Stone, part of a group of CTE experts seeking to define high-quality programs, has worked with the Association for Career and Technical Education to create a framework for CTE programs that policymakers and educators can use. According to his work, the three components of a high-quality CTE offering include work-based learning in the form of internships or apprenticeships, student organizations and clubs that allow students to test their skills against peers, and an integrated, standards-aligned curriculum.

“I spent a year in a school with teachers and administrators looking at what they were doing,” says Stone. “The teachers were really hamstrung with district requirements and regulations regarding academics. They were particularly hamstrung with insufficient resources.”

Stone notes that the urban high school in New Jersey that he studied for a year (he did not want to disclose the school name) did not have the equipment, facilities or materials reflecting the technical or occupational demands and jobs the school hoped to prepare students for. And the program faced scheduling problems that inhibited students from building on their skills sequentially.

“There was a whole host of very localized issues that generated challenges to those programs, and if you looked at the outcomes, I would argue that they weren’t very good,” says Stone.

For teachers trying to bring CTE programs into their schools, the line between high-quality and low-quality programs is not so black and white. John Harrison, a teacher at Inwood Leadership Academy (a charter high school in New York City), started a woodshop program last year in his school to offer students, who didn’t seem bent on going to college, alternative career pathways. However, with no active business partnerships and limited money from the school, their program is severely underfunded and underdeveloped.

Inwood High School

“You want to know how I fund this program? I just pay for it,” says Harrison. “Our school has no money, so they gave me a modest budget. To get the woodshop running, I wrote a few grants and got a few thousand dollars, but basically, all the tools were mine. Most of the other materials I supply myself, or I found in the garbage.”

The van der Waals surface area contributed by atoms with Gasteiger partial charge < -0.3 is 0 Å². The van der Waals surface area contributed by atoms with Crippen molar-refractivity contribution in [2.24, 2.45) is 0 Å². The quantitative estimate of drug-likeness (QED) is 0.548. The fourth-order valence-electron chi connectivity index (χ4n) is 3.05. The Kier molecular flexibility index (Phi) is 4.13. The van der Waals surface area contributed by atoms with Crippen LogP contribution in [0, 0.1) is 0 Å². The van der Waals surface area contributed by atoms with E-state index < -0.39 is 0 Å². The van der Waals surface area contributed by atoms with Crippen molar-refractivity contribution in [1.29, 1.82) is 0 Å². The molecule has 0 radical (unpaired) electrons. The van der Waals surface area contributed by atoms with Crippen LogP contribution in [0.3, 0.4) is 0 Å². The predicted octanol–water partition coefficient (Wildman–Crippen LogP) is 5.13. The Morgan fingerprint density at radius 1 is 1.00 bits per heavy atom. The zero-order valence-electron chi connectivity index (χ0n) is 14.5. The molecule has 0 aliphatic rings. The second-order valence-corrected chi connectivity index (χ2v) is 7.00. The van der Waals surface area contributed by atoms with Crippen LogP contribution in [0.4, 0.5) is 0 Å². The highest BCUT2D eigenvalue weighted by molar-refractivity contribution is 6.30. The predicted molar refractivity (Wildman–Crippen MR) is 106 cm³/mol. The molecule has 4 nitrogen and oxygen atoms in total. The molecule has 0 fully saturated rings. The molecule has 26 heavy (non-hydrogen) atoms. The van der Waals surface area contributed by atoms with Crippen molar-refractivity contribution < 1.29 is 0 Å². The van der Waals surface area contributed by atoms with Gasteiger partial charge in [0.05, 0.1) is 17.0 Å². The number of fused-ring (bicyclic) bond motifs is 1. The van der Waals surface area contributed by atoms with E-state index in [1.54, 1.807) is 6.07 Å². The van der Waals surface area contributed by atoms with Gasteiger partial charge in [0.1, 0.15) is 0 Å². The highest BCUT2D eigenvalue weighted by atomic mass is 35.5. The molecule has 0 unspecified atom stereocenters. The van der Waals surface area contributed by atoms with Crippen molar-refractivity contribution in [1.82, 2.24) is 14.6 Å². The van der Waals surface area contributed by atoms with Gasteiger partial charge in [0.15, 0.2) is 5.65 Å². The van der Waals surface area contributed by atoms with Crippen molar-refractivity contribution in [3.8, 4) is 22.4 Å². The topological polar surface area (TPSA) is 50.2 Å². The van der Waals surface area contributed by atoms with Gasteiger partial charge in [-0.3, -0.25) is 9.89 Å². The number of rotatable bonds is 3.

Harrison hopes that students who graduate after taking his class will have skills in carpentry and geometry. He also wants to help them sell their work (handmade guitars and furniture) to add some entrepreneurship experience to their craft. But without money for curriculum support and materials, his dream woodshop course isn’t where he wants it to be.

Inwood Highschool

“Right now we are taking this step by step,” says David Boehm, the director of technology at Inwood Leadership Academy. “I know John has a lot of dreams and ideas that we want to do, and we are looking for ways to increase the level of funding to support John, and identify some curriculum to support those programs.”

Deeds says teachers like Harrison, though passionate about their work, need to make some changes. She reiterates that Harrison needs support from local industry partners to transform his traditional woodworking class into a course that can connect students to job opportunities.

“Woodworking is not a high-skills, high-demand job. It’s not a bad job, but we are trying to put kids in an environment that they will be able to [earn] livable wages,” says Deeds. “He has to see what skills he is using right now, like milling and metal fabrication, which are all skill sets in the advanced manufacturing world, in the robotic welding world and other high-demand fields. Then, with an industry partner, his class can be expanded into a futuristic, high-tech CTE program.”

Learn more about EdSurge operations, ethics and policies here. Learn more about EdSurge supporters here.

More from EdSurge

Get our email newsletterSign me up
Keep up to date with our email newsletterSign me up